Tuesday, 26 August 2008

Zen Speug and The Throu-Gaun Chiel

Zen Speug is John McDonald's haiku website. A mouse-click on Zen Speug in P-i-R's alphabetical sidebar will take you to John McDonald, Edinburgh's haiku answer to Robert Burns, quicker than you can down a scotch on the rocks.

The Throu-Gaun Chiel (pub: Cyberwit.net) is John McDonald's new book of haiku verse. The intriguing title is the author's translation into Scots, one of the three languages of Scotland, of Jack Kerouac's phrase 'Le Passant' - he who passes through. The 99 haiku presented in this slim volume are written in Scots and English just like the author's cool green internet pages.

The collection begins with a suitable image:

i the howe o'r derk fedders
a green egg

deep in her dark feathers
a green egg

We may wonder about this dark crow and this green egg. Is it perhaps a metaphor for the Zen Speug site? Is the crow the author himself?

What other secrets does this crow hold concealed in those dark feathers: Will the egg hatch? What will come out of this egg? Another crow? A meal? And why a crow? Hints of the poet Ted Hughes, not far away in Yorkshire, and his infamous Crow - a villain and a bringer of bad tidings. There's much to digest here. But we must move on:

the cailleach
an the burn
...at their ain slaw raik

the old lady
and the stream
...at their own slow pace

It pays to go slowly through this collection. One or two verses a day will provide plenty of food for thought. Who is the old cailleach? What is she doing by the slow moving stream? When a burn slows it means the bed is wide. Is the old lady lonely, perhaps a widow. Could she be dreaming of her departed husband? Perhaps the stream enters a deep river? Will the old lady turn and retrace her steps. Or go on? Maybe she's only going to feed the ducks.

A John McDonald haiku often provides scope for wordplay; and here we can substitute Scots words like burn for stream and cailleach for old woman in the English version to good effect. This possibility enhances the whole experience; brings greater depth and/or more poetry to the haiku.

Consider the following. In Poet-in-Residence's book John McDonald reaches haiku perfection here.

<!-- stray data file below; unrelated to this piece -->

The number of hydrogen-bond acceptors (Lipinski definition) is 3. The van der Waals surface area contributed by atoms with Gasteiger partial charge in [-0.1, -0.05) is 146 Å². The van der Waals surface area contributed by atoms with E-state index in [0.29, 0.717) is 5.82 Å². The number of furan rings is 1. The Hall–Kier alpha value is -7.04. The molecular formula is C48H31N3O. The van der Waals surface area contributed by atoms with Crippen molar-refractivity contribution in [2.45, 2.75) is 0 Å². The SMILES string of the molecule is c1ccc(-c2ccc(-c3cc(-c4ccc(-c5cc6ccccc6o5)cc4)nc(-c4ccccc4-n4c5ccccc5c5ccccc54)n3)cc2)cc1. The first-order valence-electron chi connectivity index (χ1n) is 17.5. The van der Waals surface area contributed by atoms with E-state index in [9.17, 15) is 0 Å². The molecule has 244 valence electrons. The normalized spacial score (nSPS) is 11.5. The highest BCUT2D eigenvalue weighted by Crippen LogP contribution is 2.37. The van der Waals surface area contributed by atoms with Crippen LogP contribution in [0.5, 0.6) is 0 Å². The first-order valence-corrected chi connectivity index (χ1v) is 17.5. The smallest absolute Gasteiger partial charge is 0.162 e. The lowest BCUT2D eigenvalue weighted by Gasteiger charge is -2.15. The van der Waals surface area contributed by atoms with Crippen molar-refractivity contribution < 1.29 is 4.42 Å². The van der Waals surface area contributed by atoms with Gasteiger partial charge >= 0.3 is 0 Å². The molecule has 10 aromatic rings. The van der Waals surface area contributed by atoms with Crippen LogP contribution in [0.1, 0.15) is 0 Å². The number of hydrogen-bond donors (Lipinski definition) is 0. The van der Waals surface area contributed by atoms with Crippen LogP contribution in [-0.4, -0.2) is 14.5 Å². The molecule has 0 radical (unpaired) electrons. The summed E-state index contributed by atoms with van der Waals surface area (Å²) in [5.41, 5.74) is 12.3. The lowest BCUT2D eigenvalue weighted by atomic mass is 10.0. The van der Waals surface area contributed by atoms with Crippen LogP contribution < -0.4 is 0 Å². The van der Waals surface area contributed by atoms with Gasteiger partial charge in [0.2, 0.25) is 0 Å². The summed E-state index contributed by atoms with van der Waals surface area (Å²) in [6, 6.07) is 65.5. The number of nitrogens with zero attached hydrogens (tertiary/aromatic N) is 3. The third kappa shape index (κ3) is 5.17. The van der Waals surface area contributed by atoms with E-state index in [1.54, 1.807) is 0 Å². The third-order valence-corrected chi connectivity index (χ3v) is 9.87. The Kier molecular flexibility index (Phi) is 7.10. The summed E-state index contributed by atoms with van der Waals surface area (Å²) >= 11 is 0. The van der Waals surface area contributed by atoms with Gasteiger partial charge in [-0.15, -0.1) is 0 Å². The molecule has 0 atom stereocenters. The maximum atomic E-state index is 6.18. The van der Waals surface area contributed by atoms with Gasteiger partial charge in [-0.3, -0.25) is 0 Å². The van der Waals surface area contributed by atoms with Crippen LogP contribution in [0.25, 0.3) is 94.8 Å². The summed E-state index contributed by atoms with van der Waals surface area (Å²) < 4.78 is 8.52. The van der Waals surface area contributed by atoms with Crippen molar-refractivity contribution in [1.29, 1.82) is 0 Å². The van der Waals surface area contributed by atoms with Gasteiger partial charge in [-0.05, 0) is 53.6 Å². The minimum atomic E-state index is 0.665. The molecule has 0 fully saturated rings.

anither yirdin -
sin blinters on the spaiks
o a birlin trinnle

another funeral -
sun glitters on the spokes
of a turning wheel

There is no need for comment here; but it is a fact that an extra quality of this haiku is the subliminal image of iron railings, perhaps of a graveyard, suggested by the sound of the Scots word spaiks, the word for the spokes of a wheel.

Here's a prize-winning haiku from The Throu-Gaun Chiel:

a skein o geese -
on the howe's haunle

a skein of geese -
on the hoe's handle

Terrific imagery here. The author gives so much in these three small lines. Note the strength of that single punctuation mark for instance. Such attention to detail is another of John McDonald's hallmarks. Nothing is rushed. All is carefully thought through.

It's commonly said that dog owners, as a breed, often resemble their pets. But what about that fishmonger in the High Street? Before closing this wonderful book, some food for thought:

in the winnock
the fushmunger -
his fite-shark's fin cowe

in the window
the fishmonger -
his white-shark's fin haircut

Visit Zen Speug and make friends with John if you haven't already done so.

The publicity photo, taken by son Euan and featured on the book's cover shows a cheery Scot and a grinning frog. And not a bottle of scotch in sight! Cheers John and well done!

- Gwilym Williams


  1. thanks for this review - you are a most generous and honourable Bard
    aye john

  2. therefore have now edited the first line ... and you are 'Edinburgh's haiku answer to Robert Burns'

  3. how kind and in case someone notices (I don't know what the psychological term would be for turning 99 into 66 but it's happened)thanks again - a true bard

  4. john,
    corrected the numbers -
    a classic case of invertlexia*?

    *Freud's surgery is just down the road!


Note: only a member of this blog may post a comment.